Lessons Learned From A Night In The Bexar County Jail; Anti-Suicide Effort Is A 24/7 Job

How do you keep inmates safe when some are determined to kill themselves?

By David Martin DaviesOctober 25, 2016 9:44 am, , ,

From Texas Public Radio

Just west of downtown San Antonio, the Bexar County jail looms like a fortress. It’s a seven-story building of stained concrete floors, white cinder block walls and brown heavy steel doors that shut and lock with a certainty. It’s an unforgiving place, but it needs to be. It’s built to hold not-nice people against their will.

On any given day more than 4,000 inmates are captive, making it the 16th largest county jail in America. More than 800 of them are dealing with diagnosed mental issues. The challenge for the jail is how to keep the inmates safe when some are determined to kill themselves.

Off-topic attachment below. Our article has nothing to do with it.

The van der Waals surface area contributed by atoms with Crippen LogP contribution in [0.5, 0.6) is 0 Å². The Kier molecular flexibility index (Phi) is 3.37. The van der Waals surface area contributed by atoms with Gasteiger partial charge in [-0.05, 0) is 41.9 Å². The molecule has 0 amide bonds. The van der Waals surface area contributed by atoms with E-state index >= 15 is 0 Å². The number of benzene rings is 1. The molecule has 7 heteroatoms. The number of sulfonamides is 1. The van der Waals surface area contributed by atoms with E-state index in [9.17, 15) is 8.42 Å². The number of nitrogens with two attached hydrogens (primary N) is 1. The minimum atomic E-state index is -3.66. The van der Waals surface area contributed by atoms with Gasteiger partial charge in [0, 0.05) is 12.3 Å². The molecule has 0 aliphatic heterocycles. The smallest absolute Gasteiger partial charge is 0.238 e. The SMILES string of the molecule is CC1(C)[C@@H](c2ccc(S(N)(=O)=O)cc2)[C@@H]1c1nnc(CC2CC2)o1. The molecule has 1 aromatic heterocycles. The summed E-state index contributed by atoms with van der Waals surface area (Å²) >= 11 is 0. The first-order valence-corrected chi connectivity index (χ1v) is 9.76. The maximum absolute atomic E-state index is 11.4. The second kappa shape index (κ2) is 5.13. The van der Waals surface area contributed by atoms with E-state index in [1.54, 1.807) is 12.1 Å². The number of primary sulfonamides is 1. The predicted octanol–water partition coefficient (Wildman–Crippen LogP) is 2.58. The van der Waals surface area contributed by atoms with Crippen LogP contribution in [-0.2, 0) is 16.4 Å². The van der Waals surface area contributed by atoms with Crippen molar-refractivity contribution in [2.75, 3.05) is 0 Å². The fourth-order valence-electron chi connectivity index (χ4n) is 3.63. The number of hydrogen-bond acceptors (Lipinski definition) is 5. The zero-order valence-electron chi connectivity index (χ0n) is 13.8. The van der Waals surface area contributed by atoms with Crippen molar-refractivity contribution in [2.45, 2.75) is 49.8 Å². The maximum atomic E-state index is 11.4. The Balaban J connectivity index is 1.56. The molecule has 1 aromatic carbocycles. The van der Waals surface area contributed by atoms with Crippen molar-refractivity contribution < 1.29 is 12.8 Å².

“From the magistrate’s office they are brought in here,” Lt. Mark Padilla says with a gesture. Finding out who is likely to self-harm is their first challenge.

“They are asking four questions. Have you ever been under mental health care? Do you take any medication? Have you ever seen a doctor for mental health problems? And do you feel suicidal?”

Those questions are asked four times during booking. In booking it’s loud – chaotic and with bright fluorescent lights. The inmates are handcuffed and shackled. Many of these men and women know the routine. But for the first-timers like Richard, this is a nightmare.

“I’m scared to death!” Richard says.

Richard says he never thought he’d end up in jail. He works as a security guard and has been an evidence tech. He says he’s in jail because his brother is accusing him of assault, a charge he flatly denies.

“Don’t you need some evidence? The police found no evidence I did the crime.”

Richard is like the majority of the people housed in jail. He hasn’t been found guilty. Most people here are awaiting trial or the resolution of their cases. Others have been convicted and given short sentences, had probation revoked or are waiting to be transferred to state prison.

Read more.